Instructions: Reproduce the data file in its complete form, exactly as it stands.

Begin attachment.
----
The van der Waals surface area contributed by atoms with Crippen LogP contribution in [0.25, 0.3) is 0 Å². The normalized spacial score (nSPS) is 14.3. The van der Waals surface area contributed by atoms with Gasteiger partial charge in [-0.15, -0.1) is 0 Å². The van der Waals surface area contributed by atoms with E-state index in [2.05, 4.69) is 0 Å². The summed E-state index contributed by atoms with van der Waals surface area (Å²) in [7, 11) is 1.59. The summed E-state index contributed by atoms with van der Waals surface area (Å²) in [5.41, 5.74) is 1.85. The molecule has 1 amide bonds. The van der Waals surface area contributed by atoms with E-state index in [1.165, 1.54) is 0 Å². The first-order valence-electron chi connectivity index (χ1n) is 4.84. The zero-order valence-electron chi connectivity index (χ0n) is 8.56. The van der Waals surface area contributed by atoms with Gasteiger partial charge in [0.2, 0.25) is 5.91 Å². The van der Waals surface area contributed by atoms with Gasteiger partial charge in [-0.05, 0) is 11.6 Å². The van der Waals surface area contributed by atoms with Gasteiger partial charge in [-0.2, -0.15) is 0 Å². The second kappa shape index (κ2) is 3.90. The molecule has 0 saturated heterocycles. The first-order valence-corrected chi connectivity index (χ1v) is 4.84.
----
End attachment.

The van der Waals surface area contributed by atoms with Crippen LogP contribution in [0.25, 0.3) is 0 Å². The normalized spacial score (nSPS) is 14.3. The van der Waals surface area contributed by atoms with Gasteiger partial charge in [-0.15, -0.1) is 0 Å². The van der Waals surface area contributed by atoms with E-state index in [2.05, 4.69) is 0 Å². The summed E-state index contributed by atoms with van der Waals surface area (Å²) in [7, 11) is 1.59. The summed E-state index contributed by atoms with van der Waals surface area (Å²) in [5.41, 5.74) is 1.85. The molecule has 1 amide bonds. The van der Waals surface area contributed by atoms with E-state index in [1.165, 1.54) is 0 Å². The first-order valence-electron chi connectivity index (χ1n) is 4.84. The zero-order valence-electron chi connectivity index (χ0n) is 8.56. The van der Waals surface area contributed by atoms with Gasteiger partial charge in [0.2, 0.25) is 5.91 Å². The van der Waals surface area contributed by atoms with Gasteiger partial charge in [-0.05, 0) is 11.6 Å². The van der Waals surface area contributed by atoms with Gasteiger partial charge in [-0.2, -0.15) is 0 Å². The second kappa shape index (κ2) is 3.90. The molecule has 0 saturated heterocycles. The first-order valence-corrected chi connectivity index (χ1v) is 4.84.